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How to Create an Acquisition Strategy as a Small Business

Many start up companies hope to eventually get acquired but don’t have a clear acquisition strategy or plan on how to get there. In order to create an effective acquisition strategy as a small business, there are several aspect of their business that must be carefully planned out. While transparency is important, the particulars concerning the companies finance and legal aspects play a vital role in the success of the acquisition. In addition, there are organizational concerns, communication tasks and stakeholder assessments required. Let’s take a look at developing a good acquisition strategy…

1. Be Clear With Yourself On Goals And Motivations Before Developing a Acquisition Strategy

The first things you want to consider when positioning your company for an acquisition is your reasoning for selling your business and how you want that goal to be executed. Ensure that you understand the impact of the acquisition, and prepare the company for a smooth transition into that direction. Any company looking to acquire your start-up is going to be interested in understanding the vision you have and the potential you see in your respective industry..

If your vision is not visible to others, chances are you will have a difficult time attracting a complimentary investor or buyer. On the other hand, a clear vision could make the difference between thousands and millions of dollars. Elastica’s recent acquisition by Blue Coat is a perfect example of this.

2. Get Your Business Affairs In Order

The complex and lengthy process of the acquisition will require a full and thorough transparency of the inner workings of your business. Financial statements and other discovery documents will be vital as you make appeals to potential buyers and establish your company’s’ value. Do your due diligence by organizing all pertinent documents, ensure all taxes and licenses are current, and satisfy any outstanding issues that may be viewed as an encumbrance or threat to your company.

3. Get The Experts Involved

As an entrepreneur, your expertise is in providing your service or selling your product. Just like you seek the best personal doctor or the best hairstylist, establish a team of the best investment bankers, tax attorneys and advisers who are experts in their fields. An acquiring company will be impressed by the quality of reports that will be delivered, especially since it will be prepared by an outside expert, as it gives authority to the testaments given.

A business that is being micro-managed and macro-managed by the same person does not give the impression of a serious, established and profitable business worthy of being purchased, but rather more of an entrepreneurial endeavor that needs additional time to flourish before it is sustainable. Besides, if you allow the experts to handle those crucial tasks, that leaves more time for you to confidently focus on the other aspects of the acquisition.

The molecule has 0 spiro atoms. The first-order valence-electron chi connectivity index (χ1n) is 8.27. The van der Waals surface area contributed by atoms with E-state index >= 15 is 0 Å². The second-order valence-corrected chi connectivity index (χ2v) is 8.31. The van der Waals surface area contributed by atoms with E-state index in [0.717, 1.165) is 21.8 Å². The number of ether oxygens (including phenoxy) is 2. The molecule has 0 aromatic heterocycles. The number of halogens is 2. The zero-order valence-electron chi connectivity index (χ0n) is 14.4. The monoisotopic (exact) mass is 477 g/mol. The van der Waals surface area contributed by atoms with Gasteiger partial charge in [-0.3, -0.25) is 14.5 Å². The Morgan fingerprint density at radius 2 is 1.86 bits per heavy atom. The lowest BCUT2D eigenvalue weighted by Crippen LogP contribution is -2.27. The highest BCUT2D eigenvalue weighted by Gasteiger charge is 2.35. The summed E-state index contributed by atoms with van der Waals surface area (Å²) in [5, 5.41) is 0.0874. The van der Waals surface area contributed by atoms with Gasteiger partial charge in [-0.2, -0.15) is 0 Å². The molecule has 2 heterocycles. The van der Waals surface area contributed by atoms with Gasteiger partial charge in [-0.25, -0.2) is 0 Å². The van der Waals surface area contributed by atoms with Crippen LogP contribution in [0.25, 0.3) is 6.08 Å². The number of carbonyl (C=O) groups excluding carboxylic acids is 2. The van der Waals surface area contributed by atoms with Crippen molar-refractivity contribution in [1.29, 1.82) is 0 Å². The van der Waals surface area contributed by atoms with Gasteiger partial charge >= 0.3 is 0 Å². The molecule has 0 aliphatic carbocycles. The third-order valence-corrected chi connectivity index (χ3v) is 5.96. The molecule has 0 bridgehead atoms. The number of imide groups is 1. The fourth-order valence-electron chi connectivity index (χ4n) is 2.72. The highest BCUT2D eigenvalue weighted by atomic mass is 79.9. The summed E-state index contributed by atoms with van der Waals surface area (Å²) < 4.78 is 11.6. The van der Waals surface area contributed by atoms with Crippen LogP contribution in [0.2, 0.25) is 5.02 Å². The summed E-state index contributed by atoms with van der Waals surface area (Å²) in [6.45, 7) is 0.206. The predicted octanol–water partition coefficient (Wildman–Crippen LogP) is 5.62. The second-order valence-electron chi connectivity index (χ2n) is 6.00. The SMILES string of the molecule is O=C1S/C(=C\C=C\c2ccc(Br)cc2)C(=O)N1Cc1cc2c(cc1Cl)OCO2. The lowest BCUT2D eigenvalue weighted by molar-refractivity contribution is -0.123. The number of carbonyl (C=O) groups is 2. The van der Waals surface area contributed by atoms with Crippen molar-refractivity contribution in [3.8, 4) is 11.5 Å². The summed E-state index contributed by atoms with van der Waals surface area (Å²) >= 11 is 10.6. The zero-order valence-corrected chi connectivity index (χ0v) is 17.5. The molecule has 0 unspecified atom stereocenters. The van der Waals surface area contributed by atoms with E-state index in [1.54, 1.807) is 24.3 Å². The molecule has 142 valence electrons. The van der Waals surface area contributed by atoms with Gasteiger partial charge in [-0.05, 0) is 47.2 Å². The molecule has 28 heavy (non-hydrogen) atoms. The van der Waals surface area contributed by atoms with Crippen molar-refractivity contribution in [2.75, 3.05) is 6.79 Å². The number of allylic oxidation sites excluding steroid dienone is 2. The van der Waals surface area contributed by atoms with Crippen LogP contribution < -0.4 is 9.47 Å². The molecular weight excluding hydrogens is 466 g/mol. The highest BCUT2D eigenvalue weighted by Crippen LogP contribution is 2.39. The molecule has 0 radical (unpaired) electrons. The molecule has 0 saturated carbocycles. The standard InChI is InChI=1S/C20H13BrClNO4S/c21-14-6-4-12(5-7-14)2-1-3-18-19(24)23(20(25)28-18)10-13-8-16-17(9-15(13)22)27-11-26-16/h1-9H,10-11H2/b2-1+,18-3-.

4. Open The Lines Of Communication With Your Management Team

Create an open environment where your talented employees remain involved and informed. Prepare the team for the transition and encourage them to take a personal stake in the transition. By remaining cultivated with the best and brightest on your team, you ensure that you will retain their loyalty and dedication, which make the strength of the business as a unit more appealing.

5. Make Sure Your Key Stakeholders Are Aligned To Avoid Last Minute Crises

Make sure every member of the board and all key stakeholders are on board for the sale. Try to predict any conflicts that might arise at the least opportune time. Large corporations are easily scared away from strife within a company that visibly poses a threat to the companies’ potential success. They’ve seen businesses like Hewlett-Packard lose millions as a result of bad acquisitions, so naturally corporations want to proceed with caution. Any last minute disagreements can stall the acquisition, or even permanently dismantle the agreement all together.

6. Re-Establish Significant Partnerships and Clients

One of the most important reassurances that you can offer is that the current customer base is established, strong and loyal. Part of the process of nurturing that loyalty is to customers them selectively informed. You want to avoid scaring them off towards your competition after the acquisition. Your investors also may want to engage with the customer base to evaluate their level of support and loyalty. This critical assessment serves as a vital reference for investors and buyers when predicting future growth potential of a business in the aftermath of the acquisition.

7. Understand Your Company Narrative

When conveying your journey and passion to a buyer, your narrative will be more effective with it is compelling and credible. Every aspect of your company will be in the spotlight, and it is important that your narrative is inspiring, confident and convincing. The interested parties are not the only ones who need to feel your passion. The stake holders, board member, employees and customers all alike must be in sync based on your conveyance, Without that harmony, you will find it difficult to convince them to sign on the bottom line.

Once you have all of your business affairs in order for your business acquisition will become probable, but almost certain. You will attract the right type of company who will be able to envision your dream and implement strategies that will elevate the value and positioning of your business.

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